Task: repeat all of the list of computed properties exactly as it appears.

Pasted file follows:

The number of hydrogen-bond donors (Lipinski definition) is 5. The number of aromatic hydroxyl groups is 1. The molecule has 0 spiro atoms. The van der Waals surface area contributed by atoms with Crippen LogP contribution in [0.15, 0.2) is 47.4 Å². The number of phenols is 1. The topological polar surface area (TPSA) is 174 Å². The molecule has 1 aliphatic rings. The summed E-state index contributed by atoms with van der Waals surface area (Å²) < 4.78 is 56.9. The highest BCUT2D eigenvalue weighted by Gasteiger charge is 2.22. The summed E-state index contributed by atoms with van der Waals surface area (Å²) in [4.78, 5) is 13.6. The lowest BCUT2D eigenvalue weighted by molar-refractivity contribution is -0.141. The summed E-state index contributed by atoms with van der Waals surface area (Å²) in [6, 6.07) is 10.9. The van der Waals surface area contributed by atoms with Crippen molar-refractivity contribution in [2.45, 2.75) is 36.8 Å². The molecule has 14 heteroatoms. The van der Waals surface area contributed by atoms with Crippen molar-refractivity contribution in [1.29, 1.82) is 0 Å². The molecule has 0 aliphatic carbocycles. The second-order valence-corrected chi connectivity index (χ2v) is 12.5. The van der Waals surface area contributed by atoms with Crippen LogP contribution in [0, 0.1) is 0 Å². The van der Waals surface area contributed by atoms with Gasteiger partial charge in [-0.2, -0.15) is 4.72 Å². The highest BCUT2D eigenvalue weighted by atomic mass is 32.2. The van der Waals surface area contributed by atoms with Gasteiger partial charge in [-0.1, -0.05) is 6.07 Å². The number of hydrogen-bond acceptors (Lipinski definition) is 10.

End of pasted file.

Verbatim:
The number of hydrogen-bond donors (Lipinski definition) is 5. The number of aromatic hydroxyl groups is 1. The molecule has 0 spiro atoms. The van der Waals surface area contributed by atoms with Crippen LogP contribution in [0.15, 0.2) is 47.4 Å². The number of phenols is 1. The topological polar surface area (TPSA) is 174 Å². The molecule has 1 aliphatic rings. The summed E-state index contributed by atoms with van der Waals surface area (Å²) < 4.78 is 56.9. The highest BCUT2D eigenvalue weighted by Gasteiger charge is 2.22. The summed E-state index contributed by atoms with van der Waals surface area (Å²) in [4.78, 5) is 13.6. The lowest BCUT2D eigenvalue weighted by molar-refractivity contribution is -0.141. The summed E-state index contributed by atoms with van der Waals surface area (Å²) in [6, 6.07) is 10.9. The van der Waals surface area contributed by atoms with Crippen molar-refractivity contribution in [2.45, 2.75) is 36.8 Å². The molecule has 14 heteroatoms. The van der Waals surface area contributed by atoms with Crippen molar-refractivity contribution in [1.29, 1.82) is 0 Å². The molecule has 0 aliphatic carbocycles. The second-order valence-corrected chi connectivity index (χ2v) is 12.5. The van der Waals surface area contributed by atoms with Crippen LogP contribution in [0, 0.1) is 0 Å². The van der Waals surface area contributed by atoms with Gasteiger partial charge in [-0.2, -0.15) is 4.72 Å². The highest BCUT2D eigenvalue weighted by atomic mass is 32.2. The van der Waals surface area contributed by atoms with Gasteiger partial charge in [-0.1, -0.05) is 6.07 Å². The number of hydrogen-bond acceptors (Lipinski definition) is 10.